I assume you mean a Category D prison - most prisoners tbh will not be any real issue - they probably will just push their luck if/when they can, in ways you can't imagine! These prisoners will not be particularly volatile but this doesn't mean that you should not take your perosnal security for granted....
    If you have anymore specifics try messaging me and I will try and help! :)
    Word of warning - if the job is only offering sessional and is a certain well know Northern provider that has been in the news in recent months and has cut many prison tutor jobs - replacing with sessional tutors - I would personally give it a wide berth, but am sure that others on here could comment more fully....
     
  7. My experience has been that I get more respect from the prisoners than my employer (college). Some management at colleges providing prison education are almost as crooked as the inmates.
    Teaching prison students is generally rewarding but many teachers want to get out because of poor treatment by the college, continual disorganisation and poor change management.
    If you need a job you might need to work for one of the poorer employers whilst you are looking for something better. I would advise you to consider prison teaching as a short term job rather than a decent and stable career.

    You might like to do some internet research. Here are a few links to start with:

    http://readingroom.lsc.gov.uk/lsc/National/olass-booklet.pdf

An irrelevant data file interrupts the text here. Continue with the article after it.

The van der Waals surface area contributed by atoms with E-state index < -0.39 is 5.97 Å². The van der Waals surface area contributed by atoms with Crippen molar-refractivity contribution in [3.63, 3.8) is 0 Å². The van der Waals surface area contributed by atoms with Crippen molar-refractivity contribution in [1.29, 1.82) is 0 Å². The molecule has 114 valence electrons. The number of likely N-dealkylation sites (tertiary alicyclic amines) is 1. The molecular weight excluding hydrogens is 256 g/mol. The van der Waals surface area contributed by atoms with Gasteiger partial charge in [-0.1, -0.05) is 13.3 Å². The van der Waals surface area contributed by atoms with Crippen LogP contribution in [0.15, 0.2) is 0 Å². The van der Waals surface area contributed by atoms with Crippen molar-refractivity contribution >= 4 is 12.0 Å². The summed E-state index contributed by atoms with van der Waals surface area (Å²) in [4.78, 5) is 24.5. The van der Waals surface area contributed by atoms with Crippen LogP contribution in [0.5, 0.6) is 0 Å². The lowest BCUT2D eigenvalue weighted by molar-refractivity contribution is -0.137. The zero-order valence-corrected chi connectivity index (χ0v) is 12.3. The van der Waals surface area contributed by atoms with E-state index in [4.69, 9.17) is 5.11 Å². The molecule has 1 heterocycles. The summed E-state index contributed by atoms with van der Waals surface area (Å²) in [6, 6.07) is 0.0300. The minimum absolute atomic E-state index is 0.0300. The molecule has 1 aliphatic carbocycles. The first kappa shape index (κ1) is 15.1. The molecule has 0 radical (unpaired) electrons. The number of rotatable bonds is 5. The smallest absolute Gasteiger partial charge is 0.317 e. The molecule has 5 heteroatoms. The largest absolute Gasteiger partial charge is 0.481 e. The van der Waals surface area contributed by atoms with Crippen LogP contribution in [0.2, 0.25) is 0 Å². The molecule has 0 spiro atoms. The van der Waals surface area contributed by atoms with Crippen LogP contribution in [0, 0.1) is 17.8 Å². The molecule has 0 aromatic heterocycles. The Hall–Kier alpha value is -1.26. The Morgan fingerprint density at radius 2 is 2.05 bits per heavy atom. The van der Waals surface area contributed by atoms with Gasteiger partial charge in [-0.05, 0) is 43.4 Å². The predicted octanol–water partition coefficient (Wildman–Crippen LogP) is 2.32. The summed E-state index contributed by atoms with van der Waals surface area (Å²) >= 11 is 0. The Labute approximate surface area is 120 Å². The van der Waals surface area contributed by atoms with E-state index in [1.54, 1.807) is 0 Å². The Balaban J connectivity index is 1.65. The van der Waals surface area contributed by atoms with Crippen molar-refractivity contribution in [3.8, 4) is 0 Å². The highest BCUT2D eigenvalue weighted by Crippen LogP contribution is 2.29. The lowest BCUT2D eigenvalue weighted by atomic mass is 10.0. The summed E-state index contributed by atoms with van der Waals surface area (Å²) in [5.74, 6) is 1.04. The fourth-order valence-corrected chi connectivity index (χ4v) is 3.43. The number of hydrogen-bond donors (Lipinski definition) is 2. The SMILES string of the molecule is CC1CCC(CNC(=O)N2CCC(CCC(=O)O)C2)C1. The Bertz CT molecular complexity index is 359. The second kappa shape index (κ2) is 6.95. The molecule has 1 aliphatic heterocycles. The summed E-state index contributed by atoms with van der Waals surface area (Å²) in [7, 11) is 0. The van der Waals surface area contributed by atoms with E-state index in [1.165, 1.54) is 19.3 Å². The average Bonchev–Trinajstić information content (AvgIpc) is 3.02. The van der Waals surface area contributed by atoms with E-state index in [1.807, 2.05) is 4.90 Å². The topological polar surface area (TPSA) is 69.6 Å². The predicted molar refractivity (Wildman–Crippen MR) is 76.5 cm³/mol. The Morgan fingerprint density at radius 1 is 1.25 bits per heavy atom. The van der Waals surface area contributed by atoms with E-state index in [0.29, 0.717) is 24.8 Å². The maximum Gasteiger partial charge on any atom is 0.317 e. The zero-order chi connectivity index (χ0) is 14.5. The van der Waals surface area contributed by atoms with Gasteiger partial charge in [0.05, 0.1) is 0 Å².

http://manchestermule.com/article/objections-force-council-to-reconsider-school-closures

    http://www.bbc.co.uk/news/uk-england-berkshire-11326398

    http://www.guardian.co.uk/education/2011/jan/11/college-prison-education

    http://www.guardian.co.uk/education/2009/jan/27/colleges-mancat-manchester

     
  8. Thanks for the brilliant information Mr Job. After reading this I certainly think that it should be seen as a short term job as suggested.
     
  9. I would disagree!!! There IS good career progression and definite plusses for working there over typical workplaces.
    I work for a fantastic provider - there is one provider that most teachers avoid like the plague as I believe I mentioned in my initial reply?!
    This for myself and colleagues is one of the most rewarding jobs ever - yes it has its challenges but all jobs do - but the challenges here are not the same old ones in schools/colleges.
    Where abouts in country are you?
     
  10. I am in the midlands. The post is in Sudbury prison but I have not applied for it yet as I am uncertain on what to do. Perhaps it is even too late to apply now. Lincoln College are the college that are offering the post and it is with OLASS.
     
  11. All prison education are under OLASS.